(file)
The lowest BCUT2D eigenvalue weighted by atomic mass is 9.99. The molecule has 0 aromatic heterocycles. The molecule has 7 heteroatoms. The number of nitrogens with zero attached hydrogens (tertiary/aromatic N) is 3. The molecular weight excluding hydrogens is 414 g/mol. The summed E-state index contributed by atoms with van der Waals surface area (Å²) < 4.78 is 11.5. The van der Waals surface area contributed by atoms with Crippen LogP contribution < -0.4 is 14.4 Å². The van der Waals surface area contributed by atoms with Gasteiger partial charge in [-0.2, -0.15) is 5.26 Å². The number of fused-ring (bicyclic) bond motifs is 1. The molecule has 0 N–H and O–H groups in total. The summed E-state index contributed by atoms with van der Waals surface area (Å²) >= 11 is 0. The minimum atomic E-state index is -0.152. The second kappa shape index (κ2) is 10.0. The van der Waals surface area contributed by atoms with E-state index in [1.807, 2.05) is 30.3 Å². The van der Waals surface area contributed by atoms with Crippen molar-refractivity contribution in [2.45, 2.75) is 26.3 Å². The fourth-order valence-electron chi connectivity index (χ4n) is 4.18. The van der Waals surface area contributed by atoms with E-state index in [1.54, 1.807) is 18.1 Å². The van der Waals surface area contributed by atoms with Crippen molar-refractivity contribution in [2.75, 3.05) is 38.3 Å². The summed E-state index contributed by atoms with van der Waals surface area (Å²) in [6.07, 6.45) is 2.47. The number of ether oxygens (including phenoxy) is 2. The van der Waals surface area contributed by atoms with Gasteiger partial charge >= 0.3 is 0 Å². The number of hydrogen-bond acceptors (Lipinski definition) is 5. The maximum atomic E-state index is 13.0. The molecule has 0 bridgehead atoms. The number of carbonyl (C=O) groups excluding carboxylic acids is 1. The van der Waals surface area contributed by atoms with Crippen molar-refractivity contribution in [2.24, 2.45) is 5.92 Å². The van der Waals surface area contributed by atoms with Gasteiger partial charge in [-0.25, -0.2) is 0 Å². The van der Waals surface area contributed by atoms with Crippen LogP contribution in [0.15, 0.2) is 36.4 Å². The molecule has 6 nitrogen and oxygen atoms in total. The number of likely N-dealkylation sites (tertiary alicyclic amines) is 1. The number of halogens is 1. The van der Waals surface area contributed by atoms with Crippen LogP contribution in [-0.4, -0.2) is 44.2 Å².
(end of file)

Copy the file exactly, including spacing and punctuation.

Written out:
The lowest BCUT2D eigenvalue weighted by atomic mass is 9.99. The molecule has 0 aromatic heterocycles. The molecule has 7 heteroatoms. The number of nitrogens with zero attached hydrogens (tertiary/aromatic N) is 3. The molecular weight excluding hydrogens is 414 g/mol. The summed E-state index contributed by atoms with van der Waals surface area (Å²) < 4.78 is 11.5. The van der Waals surface area contributed by atoms with Crippen LogP contribution < -0.4 is 14.4 Å². The van der Waals surface area contributed by atoms with Gasteiger partial charge in [-0.2, -0.15) is 5.26 Å². The number of fused-ring (bicyclic) bond motifs is 1. The molecule has 0 N–H and O–H groups in total. The summed E-state index contributed by atoms with van der Waals surface area (Å²) >= 11 is 0. The minimum atomic E-state index is -0.152. The second kappa shape index (κ2) is 10.0. The van der Waals surface area contributed by atoms with E-state index in [1.807, 2.05) is 30.3 Å². The van der Waals surface area contributed by atoms with Crippen molar-refractivity contribution in [2.45, 2.75) is 26.3 Å². The fourth-order valence-electron chi connectivity index (χ4n) is 4.18. The van der Waals surface area contributed by atoms with E-state index in [1.54, 1.807) is 18.1 Å². The van der Waals surface area contributed by atoms with Crippen molar-refractivity contribution in [2.75, 3.05) is 38.3 Å². The summed E-state index contributed by atoms with van der Waals surface area (Å²) in [6.07, 6.45) is 2.47. The number of ether oxygens (including phenoxy) is 2. The van der Waals surface area contributed by atoms with Gasteiger partial charge >= 0.3 is 0 Å². The number of hydrogen-bond acceptors (Lipinski definition) is 5. The maximum atomic E-state index is 13.0. The molecule has 0 bridgehead atoms. The number of carbonyl (C=O) groups excluding carboxylic acids is 1. The van der Waals surface area contributed by atoms with Crippen molar-refractivity contribution in [2.24, 2.45) is 5.92 Å². The van der Waals surface area contributed by atoms with Gasteiger partial charge in [-0.25, -0.2) is 0 Å². The van der Waals surface area contributed by atoms with Crippen LogP contribution in [0.15, 0.2) is 36.4 Å². The molecule has 6 nitrogen and oxygen atoms in total. The number of likely N-dealkylation sites (tertiary alicyclic amines) is 1. The number of halogens is 1. The van der Waals surface area contributed by atoms with Crippen LogP contribution in [-0.4, -0.2) is 44.2 Å².